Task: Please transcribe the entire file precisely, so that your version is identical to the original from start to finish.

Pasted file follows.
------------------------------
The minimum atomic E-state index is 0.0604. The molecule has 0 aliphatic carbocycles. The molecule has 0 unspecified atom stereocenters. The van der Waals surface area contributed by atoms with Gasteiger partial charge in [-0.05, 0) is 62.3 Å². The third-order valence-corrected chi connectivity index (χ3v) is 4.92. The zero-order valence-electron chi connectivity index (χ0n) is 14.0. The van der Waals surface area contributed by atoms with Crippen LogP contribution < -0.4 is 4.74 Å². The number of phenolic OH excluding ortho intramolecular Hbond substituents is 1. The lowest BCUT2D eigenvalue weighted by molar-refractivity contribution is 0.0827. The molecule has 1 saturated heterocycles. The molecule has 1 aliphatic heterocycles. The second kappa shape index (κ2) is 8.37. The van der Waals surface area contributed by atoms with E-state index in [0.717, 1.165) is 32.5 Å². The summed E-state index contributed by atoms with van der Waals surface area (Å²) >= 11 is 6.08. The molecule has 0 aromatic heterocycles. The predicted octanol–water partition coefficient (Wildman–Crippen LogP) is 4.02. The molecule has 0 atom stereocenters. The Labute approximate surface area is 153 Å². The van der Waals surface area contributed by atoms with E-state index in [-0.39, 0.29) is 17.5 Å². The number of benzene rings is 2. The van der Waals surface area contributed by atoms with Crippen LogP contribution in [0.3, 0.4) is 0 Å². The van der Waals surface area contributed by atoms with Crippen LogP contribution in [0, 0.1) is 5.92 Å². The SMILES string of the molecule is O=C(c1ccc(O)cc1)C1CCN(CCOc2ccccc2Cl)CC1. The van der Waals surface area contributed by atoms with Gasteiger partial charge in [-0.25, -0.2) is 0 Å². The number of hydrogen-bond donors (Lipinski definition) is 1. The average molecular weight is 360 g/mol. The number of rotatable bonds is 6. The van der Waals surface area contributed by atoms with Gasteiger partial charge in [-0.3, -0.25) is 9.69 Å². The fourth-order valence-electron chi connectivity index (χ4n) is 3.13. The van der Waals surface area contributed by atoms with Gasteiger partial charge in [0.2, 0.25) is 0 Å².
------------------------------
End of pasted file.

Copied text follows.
The minimum atomic E-state index is 0.0604. The molecule has 0 aliphatic carbocycles. The molecule has 0 unspecified atom stereocenters. The van der Waals surface area contributed by atoms with Gasteiger partial charge in [-0.05, 0) is 62.3 Å². The third-order valence-corrected chi connectivity index (χ3v) is 4.92. The zero-order valence-electron chi connectivity index (χ0n) is 14.0. The van der Waals surface area contributed by atoms with Crippen LogP contribution < -0.4 is 4.74 Å². The number of phenolic OH excluding ortho intramolecular Hbond substituents is 1. The lowest BCUT2D eigenvalue weighted by molar-refractivity contribution is 0.0827. The molecule has 1 saturated heterocycles. The molecule has 1 aliphatic heterocycles. The second kappa shape index (κ2) is 8.37. The van der Waals surface area contributed by atoms with E-state index in [0.717, 1.165) is 32.5 Å². The summed E-state index contributed by atoms with van der Waals surface area (Å²) >= 11 is 6.08. The molecule has 0 aromatic heterocycles. The predicted octanol–water partition coefficient (Wildman–Crippen LogP) is 4.02. The molecule has 0 atom stereocenters. The Labute approximate surface area is 153 Å². The van der Waals surface area contributed by atoms with E-state index in [-0.39, 0.29) is 17.5 Å². The number of benzene rings is 2. The van der Waals surface area contributed by atoms with Crippen LogP contribution in [0.3, 0.4) is 0 Å². The van der Waals surface area contributed by atoms with Crippen LogP contribution in [0, 0.1) is 5.92 Å². The SMILES string of the molecule is O=C(c1ccc(O)cc1)C1CCN(CCOc2ccccc2Cl)CC1. The van der Waals surface area contributed by atoms with Gasteiger partial charge in [-0.25, -0.2) is 0 Å². The number of hydrogen-bond donors (Lipinski definition) is 1. The average molecular weight is 360 g/mol. The number of rotatable bonds is 6. The van der Waals surface area contributed by atoms with Gasteiger partial charge in [-0.3, -0.25) is 9.69 Å². The fourth-order valence-electron chi connectivity index (χ4n) is 3.13. The van der Waals surface area contributed by atoms with Gasteiger partial charge in [0.2, 0.25) is 0 Å².